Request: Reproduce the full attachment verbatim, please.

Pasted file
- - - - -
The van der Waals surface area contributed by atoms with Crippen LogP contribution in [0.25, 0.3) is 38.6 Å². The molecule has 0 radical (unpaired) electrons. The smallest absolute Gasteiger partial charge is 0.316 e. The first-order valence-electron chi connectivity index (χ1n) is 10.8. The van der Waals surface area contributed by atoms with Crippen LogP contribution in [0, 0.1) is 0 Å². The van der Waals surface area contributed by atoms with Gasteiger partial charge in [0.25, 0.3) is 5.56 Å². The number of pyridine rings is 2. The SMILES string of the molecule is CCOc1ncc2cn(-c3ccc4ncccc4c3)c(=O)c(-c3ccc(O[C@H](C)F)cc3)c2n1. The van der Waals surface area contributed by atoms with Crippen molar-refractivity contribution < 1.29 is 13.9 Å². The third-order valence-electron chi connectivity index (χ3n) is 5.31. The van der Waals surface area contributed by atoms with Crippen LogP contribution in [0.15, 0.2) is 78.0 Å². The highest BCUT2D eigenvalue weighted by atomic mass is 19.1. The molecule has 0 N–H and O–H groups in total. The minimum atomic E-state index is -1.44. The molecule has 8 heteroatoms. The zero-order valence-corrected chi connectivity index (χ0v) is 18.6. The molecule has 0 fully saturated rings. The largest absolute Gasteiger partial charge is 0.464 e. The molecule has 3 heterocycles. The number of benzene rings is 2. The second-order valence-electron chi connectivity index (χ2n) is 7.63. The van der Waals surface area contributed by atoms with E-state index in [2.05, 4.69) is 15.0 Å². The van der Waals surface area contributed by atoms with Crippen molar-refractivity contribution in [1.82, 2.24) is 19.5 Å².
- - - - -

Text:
The van der Waals surface area contributed by atoms with Crippen LogP contribution in [0.25, 0.3) is 38.6 Å². The molecule has 0 radical (unpaired) electrons. The smallest absolute Gasteiger partial charge is 0.316 e. The first-order valence-electron chi connectivity index (χ1n) is 10.8. The van der Waals surface area contributed by atoms with Crippen LogP contribution in [0, 0.1) is 0 Å². The van der Waals surface area contributed by atoms with Gasteiger partial charge in [0.25, 0.3) is 5.56 Å². The number of pyridine rings is 2. The SMILES string of the molecule is CCOc1ncc2cn(-c3ccc4ncccc4c3)c(=O)c(-c3ccc(O[C@H](C)F)cc3)c2n1. The van der Waals surface area contributed by atoms with Crippen molar-refractivity contribution < 1.29 is 13.9 Å². The third-order valence-electron chi connectivity index (χ3n) is 5.31. The van der Waals surface area contributed by atoms with Crippen LogP contribution in [0.15, 0.2) is 78.0 Å². The highest BCUT2D eigenvalue weighted by atomic mass is 19.1. The molecule has 0 N–H and O–H groups in total. The minimum atomic E-state index is -1.44. The molecule has 8 heteroatoms. The zero-order valence-corrected chi connectivity index (χ0v) is 18.6. The molecule has 0 fully saturated rings. The largest absolute Gasteiger partial charge is 0.464 e. The molecule has 3 heterocycles. The number of benzene rings is 2. The second-order valence-electron chi connectivity index (χ2n) is 7.63. The van der Waals surface area contributed by atoms with E-state index in [2.05, 4.69) is 15.0 Å². The van der Waals surface area contributed by atoms with Crippen molar-refractivity contribution in [1.82, 2.24) is 19.5 Å².